Monthly Archives: November 2017

A lazy post about another pair of socks

Eh, shit’s busy – working more to make up for vacation time, dealing with more house malfunctions, putting the garden to rest, and feeling the need for more rest that comes with less light.

Once again (as always) just as I though that the cuffs would never end, they did.

And since it’s cold now (several premature-ish killing frosts here already) there are always wool socks in the laundry, so I have room in my wool sock drawer for them after all.

I’m still not in love with the colorway, but I’m happy with them and their process to completion. I bought the yarn somewhat on impulse and very much on sale just a couple of years ago – in fact, I think it was the last time I bought any sock yarn, and it was knit up within a reasonable amount of time and became something I will wear often.

I’d come off a stretch of not knitting any socks for a few months and wasn’t particularly excited about starting this pair.

But then they took off and I favored them over other projects.

I finished the feet and the first couple of inches of cuffs while on vacation.

Most of the time I sat on a footstool in front of an open window listening to a neighbor dog sing along with church bells and feeling the autumn sun warm on my shoulders while my fingers did their thing.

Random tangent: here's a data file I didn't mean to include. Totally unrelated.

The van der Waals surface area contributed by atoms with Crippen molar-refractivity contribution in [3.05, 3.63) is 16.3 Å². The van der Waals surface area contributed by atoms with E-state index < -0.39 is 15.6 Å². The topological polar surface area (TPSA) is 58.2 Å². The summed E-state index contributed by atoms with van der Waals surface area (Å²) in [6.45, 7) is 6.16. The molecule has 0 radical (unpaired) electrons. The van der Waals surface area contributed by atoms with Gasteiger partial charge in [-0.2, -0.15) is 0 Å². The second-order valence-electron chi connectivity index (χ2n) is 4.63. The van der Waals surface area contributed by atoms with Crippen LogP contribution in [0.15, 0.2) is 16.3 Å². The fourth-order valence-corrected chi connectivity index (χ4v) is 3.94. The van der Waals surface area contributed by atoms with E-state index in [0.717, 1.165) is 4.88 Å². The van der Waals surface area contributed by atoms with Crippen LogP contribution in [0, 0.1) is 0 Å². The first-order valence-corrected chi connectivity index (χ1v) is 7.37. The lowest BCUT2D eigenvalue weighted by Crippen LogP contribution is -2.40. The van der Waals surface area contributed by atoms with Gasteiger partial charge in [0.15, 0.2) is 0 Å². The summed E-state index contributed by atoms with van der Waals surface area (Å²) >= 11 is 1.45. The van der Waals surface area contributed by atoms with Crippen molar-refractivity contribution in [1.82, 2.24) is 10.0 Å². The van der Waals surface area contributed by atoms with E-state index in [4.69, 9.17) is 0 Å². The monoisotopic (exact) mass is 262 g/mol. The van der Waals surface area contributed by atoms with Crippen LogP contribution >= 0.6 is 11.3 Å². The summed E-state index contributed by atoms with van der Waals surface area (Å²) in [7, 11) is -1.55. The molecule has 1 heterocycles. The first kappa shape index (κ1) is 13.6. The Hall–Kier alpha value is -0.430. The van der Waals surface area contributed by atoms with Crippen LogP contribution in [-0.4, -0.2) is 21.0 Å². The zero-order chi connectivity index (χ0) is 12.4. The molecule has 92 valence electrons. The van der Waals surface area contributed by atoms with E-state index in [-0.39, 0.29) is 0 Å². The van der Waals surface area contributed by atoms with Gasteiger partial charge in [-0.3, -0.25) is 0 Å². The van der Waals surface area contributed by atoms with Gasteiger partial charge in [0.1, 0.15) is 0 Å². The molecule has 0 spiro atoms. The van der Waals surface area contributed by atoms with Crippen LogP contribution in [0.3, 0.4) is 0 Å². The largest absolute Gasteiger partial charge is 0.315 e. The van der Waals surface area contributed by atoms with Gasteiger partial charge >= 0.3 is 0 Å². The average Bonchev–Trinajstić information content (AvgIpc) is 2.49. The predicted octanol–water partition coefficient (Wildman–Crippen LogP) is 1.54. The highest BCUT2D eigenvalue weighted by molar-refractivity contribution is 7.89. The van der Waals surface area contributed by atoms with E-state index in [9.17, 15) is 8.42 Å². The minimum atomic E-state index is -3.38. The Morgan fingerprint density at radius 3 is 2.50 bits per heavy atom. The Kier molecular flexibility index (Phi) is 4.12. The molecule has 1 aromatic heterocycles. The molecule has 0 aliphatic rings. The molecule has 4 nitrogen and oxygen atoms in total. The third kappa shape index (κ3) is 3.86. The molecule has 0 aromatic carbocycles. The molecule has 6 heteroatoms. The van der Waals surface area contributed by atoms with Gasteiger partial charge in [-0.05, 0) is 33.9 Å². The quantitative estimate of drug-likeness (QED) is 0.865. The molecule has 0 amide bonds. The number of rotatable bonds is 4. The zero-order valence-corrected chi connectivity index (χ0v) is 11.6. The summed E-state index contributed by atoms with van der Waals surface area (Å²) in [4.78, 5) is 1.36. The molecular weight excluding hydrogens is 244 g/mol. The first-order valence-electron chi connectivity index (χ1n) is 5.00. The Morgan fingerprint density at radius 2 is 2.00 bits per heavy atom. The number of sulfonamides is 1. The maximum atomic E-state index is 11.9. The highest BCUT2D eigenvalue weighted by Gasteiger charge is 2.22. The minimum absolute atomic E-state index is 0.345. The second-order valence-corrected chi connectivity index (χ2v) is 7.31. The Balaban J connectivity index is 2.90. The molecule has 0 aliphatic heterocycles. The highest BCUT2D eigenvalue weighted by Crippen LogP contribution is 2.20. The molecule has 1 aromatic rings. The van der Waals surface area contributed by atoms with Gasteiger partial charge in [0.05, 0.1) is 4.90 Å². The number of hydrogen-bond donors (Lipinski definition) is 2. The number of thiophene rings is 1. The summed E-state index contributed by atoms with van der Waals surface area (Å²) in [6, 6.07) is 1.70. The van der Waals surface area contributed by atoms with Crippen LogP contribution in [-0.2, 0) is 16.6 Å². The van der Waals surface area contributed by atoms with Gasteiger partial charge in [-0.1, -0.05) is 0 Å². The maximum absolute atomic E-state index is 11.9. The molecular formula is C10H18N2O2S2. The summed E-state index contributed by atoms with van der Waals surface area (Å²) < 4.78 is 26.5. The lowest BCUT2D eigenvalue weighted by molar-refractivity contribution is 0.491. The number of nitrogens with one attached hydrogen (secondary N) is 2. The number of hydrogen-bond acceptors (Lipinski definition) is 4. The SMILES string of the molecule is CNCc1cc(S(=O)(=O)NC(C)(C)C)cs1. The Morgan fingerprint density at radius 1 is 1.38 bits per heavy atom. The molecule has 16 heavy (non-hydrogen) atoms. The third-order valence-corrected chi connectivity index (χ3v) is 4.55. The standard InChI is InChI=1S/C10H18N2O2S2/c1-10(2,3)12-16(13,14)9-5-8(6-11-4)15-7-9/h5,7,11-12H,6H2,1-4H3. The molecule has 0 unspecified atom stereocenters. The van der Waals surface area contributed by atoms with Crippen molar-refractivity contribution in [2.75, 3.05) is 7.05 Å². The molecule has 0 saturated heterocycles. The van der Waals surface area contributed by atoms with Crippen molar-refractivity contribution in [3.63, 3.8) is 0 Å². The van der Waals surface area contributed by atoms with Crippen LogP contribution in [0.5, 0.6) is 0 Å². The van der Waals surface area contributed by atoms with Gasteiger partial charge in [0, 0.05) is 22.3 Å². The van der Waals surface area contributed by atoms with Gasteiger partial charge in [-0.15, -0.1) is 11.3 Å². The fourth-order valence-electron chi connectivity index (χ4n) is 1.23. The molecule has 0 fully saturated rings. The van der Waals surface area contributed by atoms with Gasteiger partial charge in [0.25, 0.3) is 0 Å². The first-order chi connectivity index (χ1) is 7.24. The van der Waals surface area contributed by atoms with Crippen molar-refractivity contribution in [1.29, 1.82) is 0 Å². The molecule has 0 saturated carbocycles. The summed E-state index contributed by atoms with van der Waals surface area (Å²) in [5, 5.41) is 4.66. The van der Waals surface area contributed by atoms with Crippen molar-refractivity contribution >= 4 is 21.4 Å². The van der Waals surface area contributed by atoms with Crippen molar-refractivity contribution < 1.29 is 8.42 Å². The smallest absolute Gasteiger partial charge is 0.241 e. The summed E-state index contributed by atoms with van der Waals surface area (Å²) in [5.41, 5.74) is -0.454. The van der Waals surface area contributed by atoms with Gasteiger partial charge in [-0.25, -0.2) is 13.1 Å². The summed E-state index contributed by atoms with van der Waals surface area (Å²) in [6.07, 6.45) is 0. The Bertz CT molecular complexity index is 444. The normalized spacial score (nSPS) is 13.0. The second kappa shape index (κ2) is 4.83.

(And there was a memorable several-hour knitting session at the base of a mountain I couldn’t climb while N could.)

Then suddenly we were home and it was cold and the light was gone and my fingers did their thing in the dim in front of the boob tube.

And now cold rain falls and they’re on my not cold feet.

Next pair? These left me with enough scrap that I finally have enough total scrap for a scrappy pair. Or I can suck it up and finally make some boring fine-gauge “business socks.” Or I can double up the yarn for another thick pair. Or I think I’ve got one more ball of this same yarn kicking around somewhere so I could do a quickish repeat, but it is a brown/light colorway and I need more greys and darks. So the last option is probably out, but the others are all up for grabs.

Knitting notes: ONline Supersocke (sport weight) on US 2 dpns. The yarn was a mess – many knots and color breaks – it could have been a seconds batch since I got it cheap, but the label didn’t have any seconds/defective markings…? Provisional cast-on 64 stitches, plain knitting to toe while reducing 4 sts on foot, then unpicked CO and knit cuff up. I decided to do a p3, k1 ribbing so more of the smooth side would be against my leg and for the sake of something different, but I didn’t want to p3, so I knit on the inside stitches first, then turned the sock inside out so it was k3, p1 after all.

 

 

 

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Autumn home and away

We finally made it back to Italy.

I17-fonte pacile

New needy house, new needy dog, future uncertainties, and the fluctuating costs of travel kept us away for the last few years. It was all over in a flash though, and I’ve never been less interested in returning to my home country…